It’s 8:30 on a Saturday night and I’m cruising down H-1, glad I am a couple hours shy of the Waikiki bar rush. My destination is The Venue, an aptly named rock club in China Town (or Chi-To, as I like to call it), where I’m hoping to not miss Narwhal at 9:00.
Now it’s a couple past nine and I’m walking down Bethel. There’s something happening at the Hawaii Theater and the sharply dressed culturalites are mixing with the more tragically hipster crowd outside of Bethel Street Gallery. I try to ignore them while I search for the completely unmarked black glass door that is the entrance to The Venue. As I approach the supposed address, a group of three twenty-ish girls approach from the opposite direction.
“Is this the-?” I begin.
“-Entrance to The Venue? Yeah, this is it. It doesn’t look like they’re open yet,” one of them finishes my sentence. “Who are you here to see?”
I eye the three and immediately recognize one of them. “Her,” I say, pointing at Erica, lead singer of the three-piece rock outfit Narwhal. Giggles all around.
After a drink during the bands’ soundcheck, I find myself in The Venue. It’s a fairly spacious, concrete-floored room with a smooth industrial appearance. There are both high tables and a raised couch area to sit and watch in addition to the large standing space in front of the stage. The bar opposite the stage has a very nice selection of beers and hard alcohol and the bartenders are friendly and talkative. Three dollar grenades of Mickey’s definitely didn’t hurt my desire to return either, though they’re only open when there is a show on.
Narwhal comes onto the small stage. The other two members I’ve yet to meet, Adam on drums (or skins, as it seems hip to say these days) and Nick on lead guitar, are joined tonight by the Hell Camino’s bassist Michael Camino. Strangely, Erica and Michael have both opted for plaid button-downs in the otherwise downplayed rock fashion of the band.
Someone from the forty person crowd heckles the singer until she produces a narwhal plushie from her bag and attaches it to her mic stand. This appears to be the unofficial start of the show and the muscled drummer counts them into their first song, Fist for a Face.
The music is loud, fast, and paradoxically tight and loose at the same time in a way that can only be described as very Rockabilly. The vocals (and the drum-guitar lineup) ring of an early Yeah Yeah Yeahs, with Erica’s voice jumping from low singing to a voice-cracking shriek that adds punch to the well-timed pauses and breakdowns of their short songs. The lyrics are mostly unintelligible over the distortion of the instruments and the harsh microphone the singer seems quite proud of.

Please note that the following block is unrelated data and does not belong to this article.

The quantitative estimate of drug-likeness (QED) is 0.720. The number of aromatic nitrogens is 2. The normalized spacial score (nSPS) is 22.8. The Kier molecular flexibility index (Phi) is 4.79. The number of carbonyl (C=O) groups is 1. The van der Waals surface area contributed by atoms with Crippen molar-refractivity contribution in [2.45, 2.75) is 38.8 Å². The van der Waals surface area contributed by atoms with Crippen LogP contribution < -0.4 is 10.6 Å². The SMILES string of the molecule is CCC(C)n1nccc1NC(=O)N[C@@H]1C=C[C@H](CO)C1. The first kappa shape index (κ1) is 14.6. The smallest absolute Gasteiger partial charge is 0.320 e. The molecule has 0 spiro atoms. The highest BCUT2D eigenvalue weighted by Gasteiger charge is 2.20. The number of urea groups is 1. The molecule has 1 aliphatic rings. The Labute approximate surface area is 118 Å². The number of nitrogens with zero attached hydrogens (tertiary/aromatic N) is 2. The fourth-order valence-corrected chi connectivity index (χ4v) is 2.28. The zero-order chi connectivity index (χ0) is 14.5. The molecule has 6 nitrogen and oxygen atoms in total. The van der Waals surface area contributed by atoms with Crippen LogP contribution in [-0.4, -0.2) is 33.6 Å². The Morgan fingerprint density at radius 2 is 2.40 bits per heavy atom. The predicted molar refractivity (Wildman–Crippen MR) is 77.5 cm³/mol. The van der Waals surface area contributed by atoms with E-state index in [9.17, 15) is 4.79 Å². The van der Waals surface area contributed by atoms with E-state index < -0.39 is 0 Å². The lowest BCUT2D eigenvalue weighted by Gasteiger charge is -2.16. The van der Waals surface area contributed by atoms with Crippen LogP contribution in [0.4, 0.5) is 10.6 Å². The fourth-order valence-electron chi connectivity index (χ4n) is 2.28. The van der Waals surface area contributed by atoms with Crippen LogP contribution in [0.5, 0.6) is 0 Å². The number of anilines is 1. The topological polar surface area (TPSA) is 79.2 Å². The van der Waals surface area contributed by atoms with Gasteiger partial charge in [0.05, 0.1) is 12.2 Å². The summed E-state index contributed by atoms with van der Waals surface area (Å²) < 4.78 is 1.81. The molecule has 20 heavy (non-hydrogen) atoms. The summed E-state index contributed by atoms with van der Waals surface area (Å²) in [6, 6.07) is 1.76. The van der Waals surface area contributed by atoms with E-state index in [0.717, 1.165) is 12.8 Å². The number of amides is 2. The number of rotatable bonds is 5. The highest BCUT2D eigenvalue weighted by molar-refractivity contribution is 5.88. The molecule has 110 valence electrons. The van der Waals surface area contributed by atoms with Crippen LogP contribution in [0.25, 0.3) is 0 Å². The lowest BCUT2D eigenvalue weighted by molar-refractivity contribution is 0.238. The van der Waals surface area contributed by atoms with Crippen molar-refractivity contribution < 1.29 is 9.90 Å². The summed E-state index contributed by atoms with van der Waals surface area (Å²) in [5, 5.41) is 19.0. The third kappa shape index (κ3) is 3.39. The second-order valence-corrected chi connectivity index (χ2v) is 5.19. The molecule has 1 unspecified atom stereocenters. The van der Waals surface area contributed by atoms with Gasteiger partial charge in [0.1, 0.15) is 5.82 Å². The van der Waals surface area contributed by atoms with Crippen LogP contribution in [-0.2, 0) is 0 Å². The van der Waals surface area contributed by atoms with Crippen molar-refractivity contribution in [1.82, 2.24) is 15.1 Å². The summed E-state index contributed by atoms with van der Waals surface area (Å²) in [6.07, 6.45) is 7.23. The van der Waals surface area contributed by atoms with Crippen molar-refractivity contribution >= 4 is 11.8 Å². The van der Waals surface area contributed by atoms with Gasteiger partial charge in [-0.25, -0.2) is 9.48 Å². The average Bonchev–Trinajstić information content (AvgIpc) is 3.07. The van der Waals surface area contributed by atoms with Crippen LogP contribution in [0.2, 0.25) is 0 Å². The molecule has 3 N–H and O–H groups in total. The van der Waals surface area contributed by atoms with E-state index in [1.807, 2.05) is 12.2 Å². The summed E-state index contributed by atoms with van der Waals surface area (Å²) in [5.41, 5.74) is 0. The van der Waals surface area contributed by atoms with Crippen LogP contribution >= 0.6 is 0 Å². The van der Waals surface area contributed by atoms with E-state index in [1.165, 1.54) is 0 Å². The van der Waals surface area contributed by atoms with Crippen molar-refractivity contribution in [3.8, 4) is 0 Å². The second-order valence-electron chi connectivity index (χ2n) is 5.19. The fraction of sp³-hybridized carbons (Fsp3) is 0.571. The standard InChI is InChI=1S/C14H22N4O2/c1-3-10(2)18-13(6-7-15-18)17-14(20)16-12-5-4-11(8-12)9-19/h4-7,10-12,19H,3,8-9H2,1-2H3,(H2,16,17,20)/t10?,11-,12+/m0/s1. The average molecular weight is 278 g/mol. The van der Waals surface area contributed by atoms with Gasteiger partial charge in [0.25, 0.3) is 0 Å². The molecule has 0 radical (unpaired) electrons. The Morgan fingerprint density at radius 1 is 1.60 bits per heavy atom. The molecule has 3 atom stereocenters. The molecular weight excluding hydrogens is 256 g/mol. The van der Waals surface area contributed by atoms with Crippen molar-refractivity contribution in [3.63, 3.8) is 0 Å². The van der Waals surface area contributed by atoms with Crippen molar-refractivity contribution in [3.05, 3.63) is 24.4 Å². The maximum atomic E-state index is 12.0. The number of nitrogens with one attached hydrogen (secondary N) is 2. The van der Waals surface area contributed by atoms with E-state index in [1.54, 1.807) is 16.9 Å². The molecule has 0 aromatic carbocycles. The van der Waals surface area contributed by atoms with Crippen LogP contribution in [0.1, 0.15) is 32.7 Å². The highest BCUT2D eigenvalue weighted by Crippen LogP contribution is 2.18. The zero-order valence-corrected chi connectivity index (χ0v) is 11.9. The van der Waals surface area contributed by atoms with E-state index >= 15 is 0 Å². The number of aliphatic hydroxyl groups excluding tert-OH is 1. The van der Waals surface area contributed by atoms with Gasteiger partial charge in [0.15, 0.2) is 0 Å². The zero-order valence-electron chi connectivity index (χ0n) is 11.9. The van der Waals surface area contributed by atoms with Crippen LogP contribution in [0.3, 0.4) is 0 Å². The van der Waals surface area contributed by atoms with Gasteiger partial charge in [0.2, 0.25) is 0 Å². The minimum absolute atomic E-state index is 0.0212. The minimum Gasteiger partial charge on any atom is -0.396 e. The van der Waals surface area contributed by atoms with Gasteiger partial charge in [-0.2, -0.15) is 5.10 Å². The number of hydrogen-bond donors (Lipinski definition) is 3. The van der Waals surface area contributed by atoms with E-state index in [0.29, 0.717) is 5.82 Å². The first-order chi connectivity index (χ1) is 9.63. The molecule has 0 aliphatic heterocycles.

Nick’s lead guitar has many chances to shine as he is afforded ample solo time, though its quite underplayed and rhythmic during the majority of the set. His red, hollow-bodied Gibson is beautiful in The Venue’s simple, but effective, lighting and he bobs along with the beat, seemingly in his own happy place.
On drums, Adam is a beast. His speedy beats are surprisingly complex and tight. As a long-time drummer, I’m amazed at his stamina and ability to glaze over what could be painful missteps by the other members of the band (yes, I did see those smiles cracking).
My two favorite songs, Cadillac and Tell Me, are both represented tonight, though I’m not sure if this is due to a small repertoire or dumb luck. Cadillac’s early build up and snappy vocals had me up front and dancing, though the others in the quickly growing crowd seemed more reserved over their boogie than I was. Tell Me is, in my opinion, their best song. It has steady, harsh verses broken up by a fantastic build up that forgoes the microphones and relies instead upon the raw screams of the band (and crowd). I will freely admit I have no idea what the words I am singing along with are, but I’m hooked.
Narwhal plays a powerful eight song set and I’m glad to have taken the trip to Chi-To to see it. They very graciously accept my offer of free beers and we chat for a while. All three of them are friendly and remember me from some Internet correspondence. I am a huge sucker for approachable bands, and Narwhal lives up to my expectations. I’m excited for a new split they say they’re recording and they seem excited that I want to hear it.
I’m not entirely sure what the Honolulu scene is like yet, but Narwhal is the most enjoyable band I’ve seen so far. Their combination of speedy music and fearless vocals make them worth the cover at any of the bars they play on a seemingly weekly basis and I will surely be at their next show.
P.S.: Thanks to the bartender at BambuTwo (Andy, I think?) for keeping me entertained while waiting for the show and the gentleman who let me out of the parking garage for free because I didn’t have any cash. You guys made my already excellent night even better.